If you thought struggling to get your kids to sleep at night wasn’t hard enough, experts predict that it’s only going to get worse with climate change. The planet’s average surface temperature has risen about 2.0 degrees Fahrenheit since the late 19th century. This change is largely due to carbon dioxide and other human-made emissions in the atmosphere. Most of this warming has happened over the past 35 years, with 16 of the 17 warmest years on record occurring since 2001.

Not only was 2016 the warmest year on record, but eight of the 12 months that year were the warmest on record. As the world’s climate continues to warm, with average global temperatures expected to rise 3.6 degrees Fahrenheit by 2050, we are surely going to feel the impact. A new study looks at how these rising temperatures are already affecting how we sleep.

 

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The study published in Science Advances by Nick Obradovich of the Harvard University’s Kennedy School explores the relationship between climate change and sleep patterns. It is the largest real-world study to identify a relationship between insufficient sleep and unusually warm nighttime temperatures.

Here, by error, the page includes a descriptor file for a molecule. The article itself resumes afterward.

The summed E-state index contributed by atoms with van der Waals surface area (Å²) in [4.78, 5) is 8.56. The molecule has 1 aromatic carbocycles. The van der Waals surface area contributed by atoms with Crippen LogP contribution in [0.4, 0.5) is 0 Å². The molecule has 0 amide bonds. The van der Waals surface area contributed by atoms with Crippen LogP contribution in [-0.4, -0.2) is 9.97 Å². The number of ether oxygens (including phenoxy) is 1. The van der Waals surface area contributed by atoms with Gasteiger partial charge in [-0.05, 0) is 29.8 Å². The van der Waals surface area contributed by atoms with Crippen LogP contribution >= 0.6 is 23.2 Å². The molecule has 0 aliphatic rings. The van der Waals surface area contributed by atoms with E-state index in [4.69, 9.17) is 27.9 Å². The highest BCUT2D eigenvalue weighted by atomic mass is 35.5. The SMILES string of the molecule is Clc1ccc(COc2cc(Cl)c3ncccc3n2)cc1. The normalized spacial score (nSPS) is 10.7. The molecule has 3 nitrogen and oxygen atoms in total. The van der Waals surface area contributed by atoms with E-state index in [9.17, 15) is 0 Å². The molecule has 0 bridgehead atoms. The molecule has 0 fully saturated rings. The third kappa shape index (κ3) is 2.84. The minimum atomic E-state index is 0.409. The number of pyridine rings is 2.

To conduct the study, the research team compared data from 750,000 individuals in the United States between 2002 and 2011 who responded to a public health survey, the Behavioral Risk Factor Surveillance Survey from the Centers for Disease Control and Prevention. The researchers then linked data about people not sleeping well to daily temperature data from the National Centers for Environmental Information. Finally, they combined the effects of the warm temperatures on sleep with climate model projections by NASA Earth Exchange.

Ultimately, they discovered that there is a direct correlation between just one degree increase in night temperature and cases of restless sleep. According to the findings, warmer temperatures could cause six additional nights of inadequate sleep per 100 individuals by 2050 and approximately 14 extra nights per 100 people by 2099.

If climate change is not addressed, temperatures by 2050 could cost people in the United States millions of additional sleepless nights each year. That means that a bad night’s sleep could be twice as common in 2050 as it is now. By 2099 the figure could rise by several hundred million more nights of lost sleep annually.

Why sleep is so important for our kids

One of our most important jobs as parents is to make sure our kids get a good night’s sleep. Besides keeping a child’s temper in balance, sleep provides so many essential benefits for our growing children. While asleep, children process and absorb what they have learned. Some studies have even found that sleep improves a child’s intelligence and memory. Sleep also allows a child’s body to recover and repair itself, and of course to grow.